The lead ship, PNS Zulfiquar, was launched on 5 April 2008[10] and handed over to the Pakistan Navy on 30 July 2009.[11][12] On the way to Pakistan, the frigate made a goodwill visit to Port Klang, Malaysia, in late August 2009. Another goodwill visit was made to the Port of Colombo, Sri Lanka, during which the PNS Zulfiquar's Commanding Officer Captain Zahid Ilyas visited the Commander of the Sri Lanka Navy, Vice Admiral Thisara Samarasinghe, at the Navy Headquarters on 5 September.[4] PNS Zulfiquar arrived at Karachi, Pakistan, on 12 September 2009 [13] and the induction ceremony was held on 19 September 2009.[14]

    The second frigate of the Zulfiquar class, PNS Shamsheer, was launched at Hudong Zhonghua Shipyard on 31 October 2008.[15][16] On 19 December 2009 it was commissioned in a ceremony at Shanghai,[17] and arrived in Pakistan on 23 January 2010. The third frigate of the Zulfiquar class, PNS Saif have been handed over to Pakistan Navy on 15 September 2010.[18] The fourth & last Frigate PNS ASLAT was indigenously built at Karachi Shipyard and Engineering Works Limited and inducted on 17 April 2013.[7][19][20]

    According to Admiral Noman Bashir, Chief of Naval Staff of Pakistan Navy, the Navy intends to expand its fleet of F-22P frigates from the current four by constructing more ships. These may be an improved variant incorporating features of the Type 054A frigate, possibly designated F-23P, for which discussions have been held between Pakistan and China.[21]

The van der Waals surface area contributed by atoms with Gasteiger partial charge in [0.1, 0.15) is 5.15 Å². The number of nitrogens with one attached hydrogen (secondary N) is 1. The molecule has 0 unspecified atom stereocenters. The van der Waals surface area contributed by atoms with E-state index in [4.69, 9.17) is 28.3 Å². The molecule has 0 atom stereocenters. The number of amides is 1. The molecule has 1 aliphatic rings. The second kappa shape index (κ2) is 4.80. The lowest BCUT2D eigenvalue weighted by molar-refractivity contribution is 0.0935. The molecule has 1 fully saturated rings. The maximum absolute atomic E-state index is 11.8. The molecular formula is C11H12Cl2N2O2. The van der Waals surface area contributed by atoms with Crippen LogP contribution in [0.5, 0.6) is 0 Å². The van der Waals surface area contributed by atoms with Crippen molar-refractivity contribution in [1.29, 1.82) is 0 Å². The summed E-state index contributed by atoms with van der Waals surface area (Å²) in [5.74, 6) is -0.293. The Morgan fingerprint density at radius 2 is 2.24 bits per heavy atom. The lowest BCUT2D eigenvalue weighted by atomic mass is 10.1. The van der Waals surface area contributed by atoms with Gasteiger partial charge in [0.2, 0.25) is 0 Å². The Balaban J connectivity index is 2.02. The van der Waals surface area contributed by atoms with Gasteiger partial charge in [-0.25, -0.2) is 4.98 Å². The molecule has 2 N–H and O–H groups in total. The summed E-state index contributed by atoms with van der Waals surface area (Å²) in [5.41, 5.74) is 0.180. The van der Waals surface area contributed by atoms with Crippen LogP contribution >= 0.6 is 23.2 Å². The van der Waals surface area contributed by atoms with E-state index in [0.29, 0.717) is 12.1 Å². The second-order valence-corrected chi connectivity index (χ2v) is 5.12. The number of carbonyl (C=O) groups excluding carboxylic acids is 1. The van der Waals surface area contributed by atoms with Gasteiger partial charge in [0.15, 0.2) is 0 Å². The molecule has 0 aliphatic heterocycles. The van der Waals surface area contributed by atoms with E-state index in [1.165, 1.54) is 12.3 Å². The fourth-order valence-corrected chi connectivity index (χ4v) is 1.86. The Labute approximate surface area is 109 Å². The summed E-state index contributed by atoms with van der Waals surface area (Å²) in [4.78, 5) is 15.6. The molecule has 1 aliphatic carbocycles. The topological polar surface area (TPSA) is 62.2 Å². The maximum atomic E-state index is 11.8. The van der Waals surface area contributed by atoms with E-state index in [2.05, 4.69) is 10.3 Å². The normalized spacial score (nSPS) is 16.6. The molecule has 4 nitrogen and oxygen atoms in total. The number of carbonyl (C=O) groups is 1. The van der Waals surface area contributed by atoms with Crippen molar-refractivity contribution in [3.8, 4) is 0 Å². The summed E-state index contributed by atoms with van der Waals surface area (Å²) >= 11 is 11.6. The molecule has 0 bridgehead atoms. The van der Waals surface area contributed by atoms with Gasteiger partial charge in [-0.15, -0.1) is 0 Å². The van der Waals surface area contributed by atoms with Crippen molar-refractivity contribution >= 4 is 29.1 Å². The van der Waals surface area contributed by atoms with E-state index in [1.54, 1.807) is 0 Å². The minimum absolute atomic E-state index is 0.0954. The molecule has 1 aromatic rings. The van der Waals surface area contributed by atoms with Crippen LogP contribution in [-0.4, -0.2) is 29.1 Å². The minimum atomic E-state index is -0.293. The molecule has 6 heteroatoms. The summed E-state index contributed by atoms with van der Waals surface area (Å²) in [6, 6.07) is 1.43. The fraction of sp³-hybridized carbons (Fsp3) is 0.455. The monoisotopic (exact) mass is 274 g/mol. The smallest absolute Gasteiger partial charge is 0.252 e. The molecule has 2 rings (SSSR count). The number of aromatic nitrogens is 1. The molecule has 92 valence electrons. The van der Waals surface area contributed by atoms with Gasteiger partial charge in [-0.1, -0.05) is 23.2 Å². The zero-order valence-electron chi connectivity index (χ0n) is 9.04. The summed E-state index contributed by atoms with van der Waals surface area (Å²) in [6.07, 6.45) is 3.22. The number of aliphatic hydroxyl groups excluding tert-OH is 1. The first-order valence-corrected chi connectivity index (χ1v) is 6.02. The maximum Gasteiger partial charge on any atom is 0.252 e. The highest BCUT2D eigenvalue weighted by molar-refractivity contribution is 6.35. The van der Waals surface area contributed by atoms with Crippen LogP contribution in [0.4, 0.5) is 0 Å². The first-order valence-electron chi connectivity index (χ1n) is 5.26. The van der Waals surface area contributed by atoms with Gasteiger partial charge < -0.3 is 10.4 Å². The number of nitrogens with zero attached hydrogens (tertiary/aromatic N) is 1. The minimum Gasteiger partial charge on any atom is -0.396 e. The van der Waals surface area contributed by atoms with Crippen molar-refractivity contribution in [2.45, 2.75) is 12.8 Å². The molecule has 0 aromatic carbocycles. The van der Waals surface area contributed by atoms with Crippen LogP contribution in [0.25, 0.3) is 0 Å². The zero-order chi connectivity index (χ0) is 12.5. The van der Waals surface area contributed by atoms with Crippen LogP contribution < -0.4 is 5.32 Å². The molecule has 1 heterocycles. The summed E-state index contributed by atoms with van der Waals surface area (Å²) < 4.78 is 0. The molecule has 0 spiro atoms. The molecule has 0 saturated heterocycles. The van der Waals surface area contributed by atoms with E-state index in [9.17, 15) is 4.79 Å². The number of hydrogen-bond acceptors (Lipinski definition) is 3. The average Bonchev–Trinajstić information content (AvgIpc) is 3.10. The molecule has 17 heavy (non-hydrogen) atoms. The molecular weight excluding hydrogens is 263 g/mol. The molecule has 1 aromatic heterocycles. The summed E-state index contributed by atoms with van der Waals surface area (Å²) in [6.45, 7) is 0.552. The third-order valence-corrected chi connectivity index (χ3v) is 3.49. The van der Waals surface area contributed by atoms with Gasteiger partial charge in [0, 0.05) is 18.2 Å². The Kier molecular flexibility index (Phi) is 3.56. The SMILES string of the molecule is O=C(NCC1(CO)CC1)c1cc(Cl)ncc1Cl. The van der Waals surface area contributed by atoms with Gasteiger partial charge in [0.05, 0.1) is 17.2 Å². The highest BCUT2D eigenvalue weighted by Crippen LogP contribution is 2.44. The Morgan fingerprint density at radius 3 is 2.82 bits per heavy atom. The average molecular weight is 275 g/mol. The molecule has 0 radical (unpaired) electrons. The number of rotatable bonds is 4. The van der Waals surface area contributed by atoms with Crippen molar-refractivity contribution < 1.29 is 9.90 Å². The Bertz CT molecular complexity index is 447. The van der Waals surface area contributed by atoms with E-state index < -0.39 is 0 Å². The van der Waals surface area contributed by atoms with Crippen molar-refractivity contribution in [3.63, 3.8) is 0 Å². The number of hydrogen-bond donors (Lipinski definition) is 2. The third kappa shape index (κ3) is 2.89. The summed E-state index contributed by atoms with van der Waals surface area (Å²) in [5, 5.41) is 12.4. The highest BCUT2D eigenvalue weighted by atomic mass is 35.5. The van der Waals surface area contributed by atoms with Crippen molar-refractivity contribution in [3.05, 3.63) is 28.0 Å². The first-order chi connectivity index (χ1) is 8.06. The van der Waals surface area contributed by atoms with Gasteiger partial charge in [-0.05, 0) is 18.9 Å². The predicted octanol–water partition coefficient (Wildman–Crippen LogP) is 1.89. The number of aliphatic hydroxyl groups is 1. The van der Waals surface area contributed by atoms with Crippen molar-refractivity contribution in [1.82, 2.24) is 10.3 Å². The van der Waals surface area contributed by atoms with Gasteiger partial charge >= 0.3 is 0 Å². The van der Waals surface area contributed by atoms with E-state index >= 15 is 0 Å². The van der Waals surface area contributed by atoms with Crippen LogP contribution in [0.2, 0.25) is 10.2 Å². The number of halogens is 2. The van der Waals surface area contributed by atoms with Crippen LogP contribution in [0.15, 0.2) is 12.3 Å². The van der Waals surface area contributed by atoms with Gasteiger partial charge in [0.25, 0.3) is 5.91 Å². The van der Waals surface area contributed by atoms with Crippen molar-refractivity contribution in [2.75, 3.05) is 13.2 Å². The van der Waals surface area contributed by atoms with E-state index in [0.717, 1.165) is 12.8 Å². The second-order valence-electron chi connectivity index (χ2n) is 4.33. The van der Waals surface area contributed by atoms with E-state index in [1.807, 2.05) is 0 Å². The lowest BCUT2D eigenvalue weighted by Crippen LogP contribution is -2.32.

The F-22P hull uses many of the radar cross-section reduction features of China's Type 054 frigate to help it evade detection by radars mounted on other ships, aircraft and anti-ship missiles.[22]

    76mm Gun

    76 mm main gun

    The 76.2 mm calibre main gun is a Chinese development of the Russian AK-176M, the main difference being that the Chinese variant adopts a re-designed stealthy turret to reduce radar cross-section. The gun is designed to engage ships, aircraft and anti-ship missiles. In front of the main gun are two 6-cell RDC-32 anti-submarine rocket launchers.[3]

    The frigate's primary surface-to-surface missile armament comprises eight C-802 subsonic anti-ship missiles carried in two launchers with four cells each, fitted between the foremast and the funnel. These containers are also compatible with the CY series anti-submarine rockets and may be loaded with a combination of anti-ship and anti-submarine weapons.

    FM-90 SAM